Thomaskantoren vor Johann Sebastian Bach
Johann Sebastian BACH (1685-1750)
Wir glauben all in einen Gott BWV 437 [6:32]
Kyrie aus BWV 236 (1738) [3:03]
Sethus CALVISIUS (1556-1615)
Praeter rerum seriem (Parode ad Josquini) [7:12]
Komm, Gott Schöpfer, Heiliger Geist (1597) [5:30]
Johann Hermann SCHEIN (1586-1630)
Verleih uns Frieden (1627) [3:18]
Gott, sei mir gnädig (1615) [13:21]
Johann SCHELLE (1648-1701)
Komm, Jesu, komm, mein Leib ist müde (1684) [3:55]
Johann KUHNAU (1660-1722)
Tristis est anima mea [4:44]
Gott hat uns nicht gesetzt zum Zorn (1707) [4:44]
Ach Gott, wie läßt du mich erstarren (1681) [4:27]
Sebastian KNÜPFER (1633-1676)
Mein Gott, betrübt ist meine Seele (1667) [4:53]
Tobias MICHAEL (1592-1657)
Unser Trübsal, die zeitlich und leichte ist [[2:44]
Aus der Tiefe [2:35]
Hartmut Becker (cello); Daniel Beilschmidt (organ)
Kammerchor Joaquin des Préz/Ludwig Böhme
rec. May and July 2012, Lutherkirche, Leipzig
CARUS 83.342 [66:58]
This interesting project presents the music of seven Kantors of St. Thomas’s, Leipzig. The monastery of St Thomas’s was founded in 1212 but it was after the Reformation that the choir came under the control of the city authorities and that the succession of great Kantors and composers were drawn to Leipzig. Chronologically the sequence of seven begins with Sethus Calvisius (1556-1615) who became Kantor in 1694, and ends with the most famous, Johann Sebastian Bach, who took the position in May 1723.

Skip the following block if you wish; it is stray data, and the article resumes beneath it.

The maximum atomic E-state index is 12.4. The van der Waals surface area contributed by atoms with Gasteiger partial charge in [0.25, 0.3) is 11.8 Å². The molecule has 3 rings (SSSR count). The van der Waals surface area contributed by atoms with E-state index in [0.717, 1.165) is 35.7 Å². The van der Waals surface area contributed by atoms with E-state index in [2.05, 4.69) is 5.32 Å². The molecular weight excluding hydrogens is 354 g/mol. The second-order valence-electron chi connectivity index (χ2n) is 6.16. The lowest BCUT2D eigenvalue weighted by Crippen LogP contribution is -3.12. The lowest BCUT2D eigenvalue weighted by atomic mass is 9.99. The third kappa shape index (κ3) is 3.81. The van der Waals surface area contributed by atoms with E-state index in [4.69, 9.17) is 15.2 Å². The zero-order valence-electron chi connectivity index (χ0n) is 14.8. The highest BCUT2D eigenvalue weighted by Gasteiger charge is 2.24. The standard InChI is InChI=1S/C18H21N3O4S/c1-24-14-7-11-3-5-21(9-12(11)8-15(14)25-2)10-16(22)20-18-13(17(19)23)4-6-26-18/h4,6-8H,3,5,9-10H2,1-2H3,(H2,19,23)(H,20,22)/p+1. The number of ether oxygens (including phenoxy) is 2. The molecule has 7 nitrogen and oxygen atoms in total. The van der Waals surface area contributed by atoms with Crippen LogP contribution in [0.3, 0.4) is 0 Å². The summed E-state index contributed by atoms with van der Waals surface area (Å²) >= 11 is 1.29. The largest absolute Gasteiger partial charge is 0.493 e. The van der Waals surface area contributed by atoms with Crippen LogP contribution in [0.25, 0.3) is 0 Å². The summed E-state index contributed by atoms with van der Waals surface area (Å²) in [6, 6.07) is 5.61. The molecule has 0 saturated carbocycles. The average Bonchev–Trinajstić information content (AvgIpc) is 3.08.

Calvisius is represented, as are most of the seven, by two works. His Praeter rerum seriem is a parody mass, a reworking of a setting by Josquin, an act of devoted appropriation though not representative of Calvisius stylistically. That can be ascertained when one listens to his setting of Komm, Gott Schöpfer, Heiliger Geist in which the directness of the Lutheran Chorale is accompanied by some rich cello continuo and organ writing, an appealing mediation, and well performed here. Johann Hermann Schein’s 1627 Verleih uns Frieden gnädiglich reflects once again the strength of Leipzig chorale settings pre-Bach. His German Motet of 1615, Gott, sei mir gnädig is by far the longest setting, a work of imaginative scope, wide-ranging moods and fluidly controlled tempi.
A lighter setting of a six-part motet comes in the shape of Johann Schelle’s 1684 Komm, Jesu, Komm, mein Lieb bist müde which employs a solo cello to good expressive effect. The setting Tristis est anima mea is not wholly authenticated as being by Johann Kuhnau, Kantor from 1701 to 1722, and therefore Bach’s predecessor in the position. Yet whoever wrote it, this Motet, so sure, direct and moving, is one of the most ear-catching in this selection. Kuhnau offers the briskness of consolation in his fast setting of 1707, Gott hat uns nicht gesetzt zum Zorn. Tobias Michael (1592-1657) who was Kantor from 1631 to 1657 provides a genial five-part piece of considerable concision.
In this context Bach sits as both the musical but also the chronological apex of the seven Kantors. His two pieces reveal self-borrowing and imagination, as one would expect, but the main function of including his music is to place him in the continuum of cantorial composition in St Thomas’s and to enable one to trace music there from the first decade or so of the seventeenth century to near enough the 1740s.
There are seven premiere records in the thirteen. It’s not wholly inappropriate that the choir who sings so well here is the one that bears the name of the composer of the work appropriated as a parody mass by Sethus Calvisius, namely the Kammerchor Josquin des Préz.